As the planes hit the World Trade Center, a show called Metamorphoses was already in rehearsal at New York’s Second Stage, an Off-Broadway theatre in Midtown. This piece of theatre was based on the massive narrative poem of that name by the Roman poet Ovid. Its primary concern was transformation. And—incredibly—it would come to seem to many New Yorkers like a cathartic exploration of the city’s contemporary suffering.
Metamorphoses had come from Chicago, where its director and adaptor, Mary Zimmerman, had become well known for her theatrical adaptations of nontheatrical sources. She had already been designated a so-called genius by the MacArthur Foundation and had a theatrical career of some 20 years’ standing, beginning with her studies with the adaptor-director Frank Galati at Northwestern University, just outside Chicago.
Zimmerman’s previous works had almost all started in Chicago, at either the Lookingglass Theatre Company, where Zimmerman was a founding ensemble member, or the Goodman Theatre, where she was an artistic associate. But as the years had passed, many of them subsequently had traveled to other regional companies like the Berkeley Repertory Theatre or the Mark Taper Forum, although never to Broadway. Zimmerman wasn’t entirely an unknown quantity in New York: She had directed Shakespeare outdoors in Central Park, and Manhattan Theatre Club had staged The Notebooks of Leonardo da Vinci in the mid-1990s, but she hardly was a household name, even among the cultural cognoscenti. Of course, that also had been true of Julie Taymor when Disney had handed her The Lion King.
Still, the Zimmerman oeuvre was plenty eclectic compared with the usual ways and habits of commercial producers. In 1992, working in an old Chicago post office, even as the United States was unloading bombs on Iraq, Zimmerman had turned a production of the Tales from the Arabian Nights into an emotional reminder of the vulnerability of the show’s Arabian-Iranian storytellers and the fragility of Baghdad itself.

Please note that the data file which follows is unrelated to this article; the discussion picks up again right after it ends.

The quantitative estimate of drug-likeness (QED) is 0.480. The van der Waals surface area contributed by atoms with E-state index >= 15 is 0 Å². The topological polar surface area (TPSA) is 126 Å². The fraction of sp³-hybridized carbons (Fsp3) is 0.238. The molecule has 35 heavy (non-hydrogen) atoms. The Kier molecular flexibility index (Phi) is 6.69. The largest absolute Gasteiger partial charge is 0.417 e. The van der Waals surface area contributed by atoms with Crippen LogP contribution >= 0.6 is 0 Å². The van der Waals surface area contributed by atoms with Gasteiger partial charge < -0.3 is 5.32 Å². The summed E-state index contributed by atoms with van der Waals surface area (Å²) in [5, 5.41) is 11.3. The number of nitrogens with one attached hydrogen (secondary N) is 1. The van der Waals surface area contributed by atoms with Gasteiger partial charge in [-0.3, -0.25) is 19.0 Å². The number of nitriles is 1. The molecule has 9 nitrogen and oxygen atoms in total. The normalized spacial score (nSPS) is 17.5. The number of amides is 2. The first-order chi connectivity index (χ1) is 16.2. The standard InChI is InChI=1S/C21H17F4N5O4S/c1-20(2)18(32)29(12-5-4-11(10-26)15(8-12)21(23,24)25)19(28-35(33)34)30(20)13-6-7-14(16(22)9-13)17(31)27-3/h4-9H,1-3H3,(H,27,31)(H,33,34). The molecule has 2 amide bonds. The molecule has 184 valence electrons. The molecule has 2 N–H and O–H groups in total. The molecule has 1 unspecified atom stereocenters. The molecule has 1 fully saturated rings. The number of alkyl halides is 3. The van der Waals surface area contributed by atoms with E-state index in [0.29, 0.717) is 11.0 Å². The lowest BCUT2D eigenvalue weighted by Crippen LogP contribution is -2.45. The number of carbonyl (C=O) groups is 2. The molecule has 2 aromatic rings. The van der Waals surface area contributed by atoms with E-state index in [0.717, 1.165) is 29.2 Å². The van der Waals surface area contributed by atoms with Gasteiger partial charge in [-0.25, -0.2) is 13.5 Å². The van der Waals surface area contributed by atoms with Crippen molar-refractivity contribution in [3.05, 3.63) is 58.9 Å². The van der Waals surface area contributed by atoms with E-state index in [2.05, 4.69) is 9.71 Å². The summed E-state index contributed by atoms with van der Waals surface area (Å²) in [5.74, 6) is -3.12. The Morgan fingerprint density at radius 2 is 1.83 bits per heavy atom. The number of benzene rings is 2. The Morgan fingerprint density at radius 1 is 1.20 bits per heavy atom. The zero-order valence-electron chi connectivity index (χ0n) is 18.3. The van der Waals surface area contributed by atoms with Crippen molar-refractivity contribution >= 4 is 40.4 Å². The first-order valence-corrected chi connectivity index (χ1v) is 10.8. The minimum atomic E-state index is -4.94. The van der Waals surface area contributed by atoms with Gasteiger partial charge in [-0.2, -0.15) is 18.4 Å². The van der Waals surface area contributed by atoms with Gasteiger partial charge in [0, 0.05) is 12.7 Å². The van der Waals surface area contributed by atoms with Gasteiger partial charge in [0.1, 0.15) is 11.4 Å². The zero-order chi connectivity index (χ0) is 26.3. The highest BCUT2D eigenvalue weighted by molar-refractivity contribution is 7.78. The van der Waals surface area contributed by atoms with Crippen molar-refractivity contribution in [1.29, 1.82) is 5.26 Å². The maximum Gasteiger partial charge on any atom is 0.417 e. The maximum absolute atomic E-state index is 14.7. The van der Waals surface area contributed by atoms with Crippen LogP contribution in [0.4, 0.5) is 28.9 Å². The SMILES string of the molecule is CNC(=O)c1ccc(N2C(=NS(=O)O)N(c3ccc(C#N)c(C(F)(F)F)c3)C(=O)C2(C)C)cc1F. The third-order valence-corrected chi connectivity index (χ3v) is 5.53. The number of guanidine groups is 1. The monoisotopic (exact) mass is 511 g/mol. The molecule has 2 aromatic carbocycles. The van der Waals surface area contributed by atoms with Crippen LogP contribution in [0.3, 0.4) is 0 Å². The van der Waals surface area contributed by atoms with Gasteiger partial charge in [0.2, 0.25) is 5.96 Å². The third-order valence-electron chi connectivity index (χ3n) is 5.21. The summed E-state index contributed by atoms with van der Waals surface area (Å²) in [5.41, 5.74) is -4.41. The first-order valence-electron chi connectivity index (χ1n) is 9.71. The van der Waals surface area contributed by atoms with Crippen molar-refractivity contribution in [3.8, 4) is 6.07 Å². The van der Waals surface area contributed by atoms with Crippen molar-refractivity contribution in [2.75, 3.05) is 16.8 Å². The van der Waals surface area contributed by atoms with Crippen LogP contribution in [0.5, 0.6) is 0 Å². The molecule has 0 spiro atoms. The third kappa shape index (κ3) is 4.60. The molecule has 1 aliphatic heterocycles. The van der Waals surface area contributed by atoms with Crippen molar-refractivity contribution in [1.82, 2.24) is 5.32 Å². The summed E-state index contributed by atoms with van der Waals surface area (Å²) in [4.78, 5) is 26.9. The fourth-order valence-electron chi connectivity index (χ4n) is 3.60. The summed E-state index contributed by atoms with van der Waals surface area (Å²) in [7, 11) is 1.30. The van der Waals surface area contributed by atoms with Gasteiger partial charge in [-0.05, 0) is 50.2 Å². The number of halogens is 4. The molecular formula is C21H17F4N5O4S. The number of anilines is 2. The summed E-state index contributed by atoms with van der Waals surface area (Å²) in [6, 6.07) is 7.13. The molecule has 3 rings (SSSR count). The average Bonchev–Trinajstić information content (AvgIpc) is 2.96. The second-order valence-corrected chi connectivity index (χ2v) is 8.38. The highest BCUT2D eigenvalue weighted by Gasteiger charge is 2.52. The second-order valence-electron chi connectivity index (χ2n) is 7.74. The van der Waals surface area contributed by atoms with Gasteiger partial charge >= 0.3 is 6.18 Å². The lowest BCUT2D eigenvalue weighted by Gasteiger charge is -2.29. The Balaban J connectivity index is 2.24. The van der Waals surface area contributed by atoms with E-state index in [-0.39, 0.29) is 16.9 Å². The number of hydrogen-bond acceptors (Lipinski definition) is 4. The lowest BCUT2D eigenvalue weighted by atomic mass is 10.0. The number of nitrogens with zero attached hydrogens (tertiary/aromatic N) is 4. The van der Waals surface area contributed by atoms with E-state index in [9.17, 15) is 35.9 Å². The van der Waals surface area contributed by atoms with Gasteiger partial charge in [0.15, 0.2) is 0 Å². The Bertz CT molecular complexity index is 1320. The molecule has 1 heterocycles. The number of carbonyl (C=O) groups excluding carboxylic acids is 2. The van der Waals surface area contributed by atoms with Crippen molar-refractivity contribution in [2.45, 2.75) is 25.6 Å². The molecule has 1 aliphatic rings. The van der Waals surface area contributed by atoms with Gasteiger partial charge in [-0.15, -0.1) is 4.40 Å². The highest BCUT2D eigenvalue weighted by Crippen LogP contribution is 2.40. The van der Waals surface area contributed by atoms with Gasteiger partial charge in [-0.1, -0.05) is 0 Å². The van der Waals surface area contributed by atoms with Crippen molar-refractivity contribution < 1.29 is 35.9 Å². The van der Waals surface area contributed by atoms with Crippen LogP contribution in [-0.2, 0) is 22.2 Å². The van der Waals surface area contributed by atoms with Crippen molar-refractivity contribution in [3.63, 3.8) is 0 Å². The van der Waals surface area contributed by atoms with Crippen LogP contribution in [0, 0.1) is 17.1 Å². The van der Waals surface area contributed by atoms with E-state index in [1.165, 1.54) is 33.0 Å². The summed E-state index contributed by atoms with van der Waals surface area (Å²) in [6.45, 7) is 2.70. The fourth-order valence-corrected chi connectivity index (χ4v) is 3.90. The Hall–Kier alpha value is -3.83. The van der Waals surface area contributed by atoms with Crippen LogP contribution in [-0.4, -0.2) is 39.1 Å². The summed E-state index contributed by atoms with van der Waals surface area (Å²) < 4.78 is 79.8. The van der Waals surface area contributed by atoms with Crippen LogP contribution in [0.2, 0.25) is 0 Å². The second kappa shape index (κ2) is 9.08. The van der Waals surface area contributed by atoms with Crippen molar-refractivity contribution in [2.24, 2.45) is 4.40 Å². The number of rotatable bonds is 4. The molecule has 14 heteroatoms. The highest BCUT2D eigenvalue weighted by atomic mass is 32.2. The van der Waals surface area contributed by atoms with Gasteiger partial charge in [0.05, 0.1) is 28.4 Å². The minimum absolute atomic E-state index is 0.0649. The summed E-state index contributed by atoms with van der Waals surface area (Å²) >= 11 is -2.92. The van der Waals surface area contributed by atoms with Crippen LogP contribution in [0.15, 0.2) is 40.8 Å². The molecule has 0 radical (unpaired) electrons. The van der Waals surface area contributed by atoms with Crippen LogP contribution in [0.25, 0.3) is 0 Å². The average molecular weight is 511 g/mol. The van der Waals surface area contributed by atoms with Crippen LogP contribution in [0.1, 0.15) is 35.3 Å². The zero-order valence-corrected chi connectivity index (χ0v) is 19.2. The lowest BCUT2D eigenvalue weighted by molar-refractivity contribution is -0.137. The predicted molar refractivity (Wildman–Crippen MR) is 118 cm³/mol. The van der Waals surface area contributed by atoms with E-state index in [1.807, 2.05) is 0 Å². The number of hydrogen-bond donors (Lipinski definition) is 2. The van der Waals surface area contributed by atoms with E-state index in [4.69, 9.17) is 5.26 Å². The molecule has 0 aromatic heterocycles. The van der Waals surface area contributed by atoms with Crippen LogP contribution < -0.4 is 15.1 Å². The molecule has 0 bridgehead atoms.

In 1993, she’d fashioned The Notebooks of Leonardo da Vinci from, well, the notebooks of the famous artist. In 1995, she’d made Journey to the West from a 16th-century Chinese-Buddhist epic. And in 1999, she’d penned The Odyssey, a work that followed the long voyage home of Odysseus, King of Ithaca.
But even with that résumé, Metamorphoses was something else: Ovid’s narrative, on which the play was based, roamed from the creation of the world through the times of Julius Caesar. The work had influenced everyone from Geoffrey Chaucer to William Shakespeare to John Milton. It comprised 15 books and over 250 separate myths. A far cry, it seemed, from material suitable for a Broadway show, but Zimmerman’s Metamorphoses was not a usual piece of theatre, and the fall of 2001 was hardly a usual time.
Zimmerman’s big idea from the beginning had been to stage the piece around a swimming pool of varied and opaque depth, meaning that actors could, depending on where they stood, either wade in shallow water or dive to the bottom. And there were hidden actor entrances inside the pool.
There was a sensual element to the staging, of course. Ovidian characters could rise up from the depths like a sea monster, or slowly be consumed by its watery mass. The show had opened in Chicago in 1998 (in a space destined to become a liquor store), and it had run for nearly two years, a staggering amount of time for what was, after all, a classical adaptation without any stars beyond the work itself. And before they walked into the theatre, very few people knew the source. In essence Zimmerman took this great, sprawling epic (if that was the right term) and shaped it into a collection of stories about characters who were able to change shape. Its fundamental underpinnings included love and romance, and the water would prove ideal for everything and everyone from copulating couples to sad kings.
As with most of Zimmerman’s previous work, Metamorphoses homed in on a couple of stories that she quickly found had particular resonance for an audience. One involved the story of a loving couple who find themselves turning into intertwining trees, thus being able to hold each other well beyond the normal human life span. The other involved King Midas, the manifest conscience of the work and a character who, by the end of the show, would finally find himself able to hug his beloved daughter without her turning into burnished gold.